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Padilla v. Commissioner of Social Security


June 9, 2010


The opinion of the court was delivered by: William J. Martini Judge



Dear Counsel:

Plaintiff Gabriel Padilla is a fifty year-old man, alleging disability due to back pain and vision problems. (R. 21, 91, 330.) Plaintiff brings this action pursuant to 42 U.S.C. §§ 405(g) and 1383(c)(3), seeking review of a final determination by the Commissioner of Social Security (the "Commissioner") denying in part his application for Disability Insurance Benefits ("DIB") and Supplemental Security Income ("SSI") Benefits. On appeal to this Court, Plaintiff contends that the Commissioner's administrative decision disallowing his claim was not supported by substantial evidence and must be reversed or remanded. For the reasons that follow, the Commissioner's decision is AFFIRMED.


Plaintiff Padilla was born in Puerto Rico and now resides in Union City, New Jersey. (R. 21, 328.) In his last job, Padilla worked as a helper on a moving truck from January 2002 through March 2002. (R. 76.) Prior to that, Padilla's past work experience included employment as a truck driver, a furniture mover, and a warehouse worker. (R. 76.) Since leaving his last position in 2002 due to back pain, Padilla reports that he spends his days at home and is incapable of performing any housework. (R. 331, 334-35.)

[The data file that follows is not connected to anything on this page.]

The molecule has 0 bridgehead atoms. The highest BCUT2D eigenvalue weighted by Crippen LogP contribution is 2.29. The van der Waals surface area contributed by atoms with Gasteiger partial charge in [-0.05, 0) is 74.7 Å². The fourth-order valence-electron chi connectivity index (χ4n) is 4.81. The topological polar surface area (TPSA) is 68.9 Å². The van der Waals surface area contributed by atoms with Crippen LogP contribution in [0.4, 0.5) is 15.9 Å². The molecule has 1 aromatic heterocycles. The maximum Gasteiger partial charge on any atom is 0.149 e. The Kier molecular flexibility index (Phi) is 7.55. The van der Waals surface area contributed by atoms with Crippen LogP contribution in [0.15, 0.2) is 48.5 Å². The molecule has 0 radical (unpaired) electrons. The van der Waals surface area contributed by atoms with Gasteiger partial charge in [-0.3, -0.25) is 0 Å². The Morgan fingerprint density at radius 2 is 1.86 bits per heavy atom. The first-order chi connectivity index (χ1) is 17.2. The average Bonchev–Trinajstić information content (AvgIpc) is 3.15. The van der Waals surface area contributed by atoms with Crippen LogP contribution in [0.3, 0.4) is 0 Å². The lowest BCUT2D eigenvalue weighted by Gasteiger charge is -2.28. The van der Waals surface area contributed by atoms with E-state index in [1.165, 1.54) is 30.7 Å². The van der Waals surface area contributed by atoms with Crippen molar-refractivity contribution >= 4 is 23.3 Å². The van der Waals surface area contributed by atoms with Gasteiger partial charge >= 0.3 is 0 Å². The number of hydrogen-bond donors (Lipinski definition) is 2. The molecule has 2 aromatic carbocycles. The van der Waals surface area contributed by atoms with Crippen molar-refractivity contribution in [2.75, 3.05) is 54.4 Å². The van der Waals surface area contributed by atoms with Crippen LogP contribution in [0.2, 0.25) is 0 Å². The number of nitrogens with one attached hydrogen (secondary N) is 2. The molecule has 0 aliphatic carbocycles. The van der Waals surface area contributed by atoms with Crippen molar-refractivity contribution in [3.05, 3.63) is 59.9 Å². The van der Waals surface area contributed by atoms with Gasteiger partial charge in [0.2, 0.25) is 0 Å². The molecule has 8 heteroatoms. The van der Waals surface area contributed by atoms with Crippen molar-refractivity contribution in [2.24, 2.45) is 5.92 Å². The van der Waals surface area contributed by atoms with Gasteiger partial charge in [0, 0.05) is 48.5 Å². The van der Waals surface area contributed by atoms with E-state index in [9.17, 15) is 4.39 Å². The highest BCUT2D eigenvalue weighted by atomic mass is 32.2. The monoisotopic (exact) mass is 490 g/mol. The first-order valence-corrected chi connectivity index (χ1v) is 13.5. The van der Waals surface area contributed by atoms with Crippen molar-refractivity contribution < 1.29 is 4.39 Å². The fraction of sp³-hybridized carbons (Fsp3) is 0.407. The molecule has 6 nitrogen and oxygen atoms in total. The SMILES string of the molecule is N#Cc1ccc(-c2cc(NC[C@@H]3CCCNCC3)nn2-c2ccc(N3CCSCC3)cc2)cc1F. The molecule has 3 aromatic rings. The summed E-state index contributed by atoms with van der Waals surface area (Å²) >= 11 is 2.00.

On January 30, 2004, Padilla filed concurrent applications for DIB and SSI, claiming disability due to right eye blindness, left eye vision problems, lower back pain, pain in the knees and feet, and shortness of breath beginning on May 1, 2001. (R. 75-76, 91.) Padilla's claims were denied initially on October 21, 2004 and again upon reconsideration on May 25, 2005. (R. 19.) Following a hearing on January 16, 2007, ALJ Joel H. Friedman found Padilla to be "disabled" as of August 2, 2004, his 45th birthday, but not during the prior period from May 1, 2001 through August 1, 2004.*fn1 (R. 33.) In April 2009, the Appeals Council affirmed ALJ Friedman's decision. (R. 6-9.) Plaintiff now brings the instant appeal, challenging ALJ Friedman's finding that he was "not disabled" until August 2, 2004.

Since Plaintiff's appeal pertains solely to the period preceding August 2, 2004, this discussion of the facts also will focus on that time frame. During his hearing before ALJ Friedman, Padilla did not identify precisely when his back pain began; instead, he testified that his back injury developed gradually. (R. 330.) The medical evidence in the record shows that Plaintiff had an MRI of his lumbar spine on July 22, 2002, which revealed a herniated disc with thecal sac impingment at L5-S1. (R. 159.) A subsequent report noted this lumbar disc disease and a related prescription for Ibuprofen. (R. 255.) In this April 12, 2004 report, Plaintiff's treating physician, Dr. Faheid, stated that Padilla's back pain grew worse with prolonged standing and walking. (R. 254.) Almost contemperaneously with Dr. Faheid, another physician, Dr. Elamir, opined on April 16, 2004 that Plaintiff's back pain limited his ability to do certain work-related activities, such as stand for more than two hours per day or carry more than 10 pounds at a time. (R. 198.)